If the Bill of Rights would fail of ratification today, it is likely because of the Second Amendment. The modern progressive, and, about every Democrat candidate for President, deeply dislikes this right, and many of those candidates have talked about repealing the right to bear arms, modifying it, limiting it to law enforcement and the military, etc.
Many of them claim that the use of the term “Militia” in the amendment means that the right is a collective one, for national defense, and not an individual right. But recall that not only did the early American republic not have a large standing army, the Founders were wary of having one, knowing the dangers that one had posed during the colonial days. With no standing army, the “Militia,” that is, a mobilized armed citizenry, was the chief means of mutual protection; and those citizens had to possess their own firearms.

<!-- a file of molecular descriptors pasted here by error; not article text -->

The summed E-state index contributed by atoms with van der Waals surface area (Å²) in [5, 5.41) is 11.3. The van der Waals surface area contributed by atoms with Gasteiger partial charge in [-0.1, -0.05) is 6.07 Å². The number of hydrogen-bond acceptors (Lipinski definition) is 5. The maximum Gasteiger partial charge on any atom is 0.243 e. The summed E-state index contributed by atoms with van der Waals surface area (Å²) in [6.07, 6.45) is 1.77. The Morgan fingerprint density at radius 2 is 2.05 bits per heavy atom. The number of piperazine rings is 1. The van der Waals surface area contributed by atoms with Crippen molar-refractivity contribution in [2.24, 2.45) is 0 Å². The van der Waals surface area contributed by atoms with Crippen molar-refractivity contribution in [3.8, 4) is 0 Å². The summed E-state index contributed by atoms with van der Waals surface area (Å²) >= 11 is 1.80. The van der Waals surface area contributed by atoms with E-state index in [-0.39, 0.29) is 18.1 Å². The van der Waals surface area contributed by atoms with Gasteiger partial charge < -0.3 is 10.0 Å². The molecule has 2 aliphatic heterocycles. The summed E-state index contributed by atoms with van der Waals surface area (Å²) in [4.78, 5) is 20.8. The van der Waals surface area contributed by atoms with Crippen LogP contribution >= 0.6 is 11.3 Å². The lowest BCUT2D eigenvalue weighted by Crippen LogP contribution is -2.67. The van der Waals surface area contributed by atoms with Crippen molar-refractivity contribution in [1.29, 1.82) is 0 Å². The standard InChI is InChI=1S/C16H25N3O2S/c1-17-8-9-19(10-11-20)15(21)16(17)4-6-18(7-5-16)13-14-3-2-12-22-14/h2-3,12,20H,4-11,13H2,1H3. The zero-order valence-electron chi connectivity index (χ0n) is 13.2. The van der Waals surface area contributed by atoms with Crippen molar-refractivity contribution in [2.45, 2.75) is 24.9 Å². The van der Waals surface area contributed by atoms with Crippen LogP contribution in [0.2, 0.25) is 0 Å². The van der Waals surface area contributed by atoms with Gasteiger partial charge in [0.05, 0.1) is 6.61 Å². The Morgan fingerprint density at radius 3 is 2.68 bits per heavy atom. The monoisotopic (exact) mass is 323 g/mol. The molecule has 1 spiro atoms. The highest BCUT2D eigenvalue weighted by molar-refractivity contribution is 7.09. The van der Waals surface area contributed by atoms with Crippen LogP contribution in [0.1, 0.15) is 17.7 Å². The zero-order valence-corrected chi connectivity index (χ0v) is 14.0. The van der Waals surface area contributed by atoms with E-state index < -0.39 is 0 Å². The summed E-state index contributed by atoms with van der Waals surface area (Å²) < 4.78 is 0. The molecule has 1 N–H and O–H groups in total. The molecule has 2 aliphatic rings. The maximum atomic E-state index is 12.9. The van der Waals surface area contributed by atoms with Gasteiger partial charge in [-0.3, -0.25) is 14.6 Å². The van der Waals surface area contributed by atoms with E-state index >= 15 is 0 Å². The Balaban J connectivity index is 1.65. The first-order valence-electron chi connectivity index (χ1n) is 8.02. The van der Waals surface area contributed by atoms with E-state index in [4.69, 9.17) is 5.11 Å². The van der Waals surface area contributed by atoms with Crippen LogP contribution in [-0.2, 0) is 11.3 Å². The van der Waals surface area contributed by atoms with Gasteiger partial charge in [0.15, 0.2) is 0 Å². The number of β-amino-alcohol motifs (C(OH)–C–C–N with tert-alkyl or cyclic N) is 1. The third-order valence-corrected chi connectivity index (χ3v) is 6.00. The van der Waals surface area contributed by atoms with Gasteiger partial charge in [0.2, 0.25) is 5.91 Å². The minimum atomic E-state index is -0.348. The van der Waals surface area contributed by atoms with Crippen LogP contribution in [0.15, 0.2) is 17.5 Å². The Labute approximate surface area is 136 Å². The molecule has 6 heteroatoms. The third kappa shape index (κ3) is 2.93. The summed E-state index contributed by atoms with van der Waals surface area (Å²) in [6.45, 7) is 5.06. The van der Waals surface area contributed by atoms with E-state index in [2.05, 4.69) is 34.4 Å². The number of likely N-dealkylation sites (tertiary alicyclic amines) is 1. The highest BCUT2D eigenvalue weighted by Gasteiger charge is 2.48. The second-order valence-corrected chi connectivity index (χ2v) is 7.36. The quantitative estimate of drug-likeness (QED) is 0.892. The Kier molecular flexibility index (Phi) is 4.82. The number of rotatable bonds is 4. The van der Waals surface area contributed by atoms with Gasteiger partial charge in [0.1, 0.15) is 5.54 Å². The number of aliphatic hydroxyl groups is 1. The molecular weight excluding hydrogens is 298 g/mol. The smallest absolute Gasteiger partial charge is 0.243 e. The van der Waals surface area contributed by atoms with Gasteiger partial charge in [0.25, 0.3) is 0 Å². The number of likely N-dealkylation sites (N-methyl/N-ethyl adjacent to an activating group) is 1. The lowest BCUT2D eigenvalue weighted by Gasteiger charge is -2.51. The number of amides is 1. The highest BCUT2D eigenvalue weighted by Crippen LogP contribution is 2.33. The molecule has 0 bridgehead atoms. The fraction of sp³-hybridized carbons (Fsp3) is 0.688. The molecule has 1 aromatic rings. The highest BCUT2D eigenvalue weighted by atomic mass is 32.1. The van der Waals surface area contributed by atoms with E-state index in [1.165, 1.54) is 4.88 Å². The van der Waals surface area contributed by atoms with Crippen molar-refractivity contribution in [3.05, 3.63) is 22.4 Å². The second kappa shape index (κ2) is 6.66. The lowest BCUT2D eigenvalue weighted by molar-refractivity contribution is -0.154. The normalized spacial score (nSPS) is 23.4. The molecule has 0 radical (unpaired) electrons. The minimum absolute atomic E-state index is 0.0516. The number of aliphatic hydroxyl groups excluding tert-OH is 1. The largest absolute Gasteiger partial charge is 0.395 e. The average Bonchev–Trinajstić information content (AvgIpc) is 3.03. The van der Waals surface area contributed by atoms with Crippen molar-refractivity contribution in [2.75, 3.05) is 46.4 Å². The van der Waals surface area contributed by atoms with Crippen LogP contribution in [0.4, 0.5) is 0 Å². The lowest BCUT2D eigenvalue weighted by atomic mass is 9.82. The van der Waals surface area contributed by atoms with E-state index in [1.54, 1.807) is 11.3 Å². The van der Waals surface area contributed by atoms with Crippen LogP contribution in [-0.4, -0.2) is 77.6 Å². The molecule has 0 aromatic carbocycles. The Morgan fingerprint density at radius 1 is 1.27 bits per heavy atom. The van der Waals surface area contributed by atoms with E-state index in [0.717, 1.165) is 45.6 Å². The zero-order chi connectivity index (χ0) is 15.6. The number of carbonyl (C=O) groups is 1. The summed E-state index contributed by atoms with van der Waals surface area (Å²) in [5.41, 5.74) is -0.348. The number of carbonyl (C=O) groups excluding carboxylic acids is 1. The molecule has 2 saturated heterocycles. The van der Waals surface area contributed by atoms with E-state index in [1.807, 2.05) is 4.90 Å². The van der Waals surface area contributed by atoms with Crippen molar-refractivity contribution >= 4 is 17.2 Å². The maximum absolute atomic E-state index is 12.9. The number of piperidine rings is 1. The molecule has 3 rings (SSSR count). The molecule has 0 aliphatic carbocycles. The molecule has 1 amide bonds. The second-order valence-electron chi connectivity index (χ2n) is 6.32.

Let’s remember the reason that the “Minutemen” patriots (a militia if ever there was one) stood on Lexington Green on that April day in 1775: it was to prevent the British forces from seizing the arms at Concord. The powerful state, in other words, wanted to disarm the people; and the people knew what could happen if they had been disarmed. And the Founders, who lived through those days, knew it all too well – and they wanted to assure that the people would retain their natural right of self-defense, even against the newly-formed government of the United States. Remember, the former colonies had experienced oppression, and the Founders were well aware of the dangers that a non-responsive and oppressive government posed to the people.